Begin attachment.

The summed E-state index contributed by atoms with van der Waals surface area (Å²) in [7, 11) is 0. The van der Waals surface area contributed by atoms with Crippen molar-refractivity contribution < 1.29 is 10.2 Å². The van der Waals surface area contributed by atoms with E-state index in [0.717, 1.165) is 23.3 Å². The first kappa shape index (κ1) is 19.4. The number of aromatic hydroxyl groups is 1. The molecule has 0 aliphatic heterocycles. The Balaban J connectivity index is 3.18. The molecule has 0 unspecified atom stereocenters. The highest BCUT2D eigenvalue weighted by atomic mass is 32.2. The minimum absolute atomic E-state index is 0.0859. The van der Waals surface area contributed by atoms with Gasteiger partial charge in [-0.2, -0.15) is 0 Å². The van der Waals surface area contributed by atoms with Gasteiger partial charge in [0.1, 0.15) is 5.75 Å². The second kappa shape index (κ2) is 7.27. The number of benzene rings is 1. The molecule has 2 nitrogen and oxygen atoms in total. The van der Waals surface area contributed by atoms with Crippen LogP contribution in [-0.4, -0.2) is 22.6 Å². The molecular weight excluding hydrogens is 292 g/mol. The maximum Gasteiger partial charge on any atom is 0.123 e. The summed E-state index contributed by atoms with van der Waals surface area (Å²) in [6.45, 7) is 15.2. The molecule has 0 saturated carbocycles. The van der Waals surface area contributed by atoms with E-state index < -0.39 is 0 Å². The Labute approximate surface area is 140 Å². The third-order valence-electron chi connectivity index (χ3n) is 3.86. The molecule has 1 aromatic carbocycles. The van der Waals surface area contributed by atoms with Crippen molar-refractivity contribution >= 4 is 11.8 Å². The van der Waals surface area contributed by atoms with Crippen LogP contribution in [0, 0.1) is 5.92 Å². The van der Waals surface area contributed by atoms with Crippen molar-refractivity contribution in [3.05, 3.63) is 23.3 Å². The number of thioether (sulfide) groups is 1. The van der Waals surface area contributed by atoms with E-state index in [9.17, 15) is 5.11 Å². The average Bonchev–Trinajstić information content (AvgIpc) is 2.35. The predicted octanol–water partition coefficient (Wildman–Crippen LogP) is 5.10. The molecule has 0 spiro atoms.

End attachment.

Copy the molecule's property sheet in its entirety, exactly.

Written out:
The summed E-state index contributed by atoms with van der Waals surface area (Å²) in [7, 11) is 0. The van der Waals surface area contributed by atoms with Crippen molar-refractivity contribution < 1.29 is 10.2 Å². The van der Waals surface area contributed by atoms with E-state index in [0.717, 1.165) is 23.3 Å². The first kappa shape index (κ1) is 19.4. The number of aromatic hydroxyl groups is 1. The molecule has 0 aliphatic heterocycles. The Balaban J connectivity index is 3.18. The molecule has 0 unspecified atom stereocenters. The highest BCUT2D eigenvalue weighted by atomic mass is 32.2. The minimum absolute atomic E-state index is 0.0859. The van der Waals surface area contributed by atoms with Gasteiger partial charge in [-0.2, -0.15) is 0 Å². The van der Waals surface area contributed by atoms with Gasteiger partial charge in [0.1, 0.15) is 5.75 Å². The second kappa shape index (κ2) is 7.27. The number of benzene rings is 1. The molecule has 2 nitrogen and oxygen atoms in total. The van der Waals surface area contributed by atoms with Crippen LogP contribution in [-0.4, -0.2) is 22.6 Å². The molecular weight excluding hydrogens is 292 g/mol. The maximum Gasteiger partial charge on any atom is 0.123 e. The summed E-state index contributed by atoms with van der Waals surface area (Å²) in [6.45, 7) is 15.2. The molecule has 0 saturated carbocycles. The van der Waals surface area contributed by atoms with E-state index < -0.39 is 0 Å². The Labute approximate surface area is 140 Å². The third-order valence-electron chi connectivity index (χ3n) is 3.86. The molecule has 1 aromatic carbocycles. The van der Waals surface area contributed by atoms with Crippen molar-refractivity contribution >= 4 is 11.8 Å². The van der Waals surface area contributed by atoms with Crippen LogP contribution in [0, 0.1) is 5.92 Å². The van der Waals surface area contributed by atoms with Crippen molar-refractivity contribution in [3.05, 3.63) is 23.3 Å². The number of thioether (sulfide) groups is 1. The van der Waals surface area contributed by atoms with E-state index in [9.17, 15) is 5.11 Å². The average Bonchev–Trinajstić information content (AvgIpc) is 2.35. The predicted octanol–water partition coefficient (Wildman–Crippen LogP) is 5.10. The molecule has 0 spiro atoms.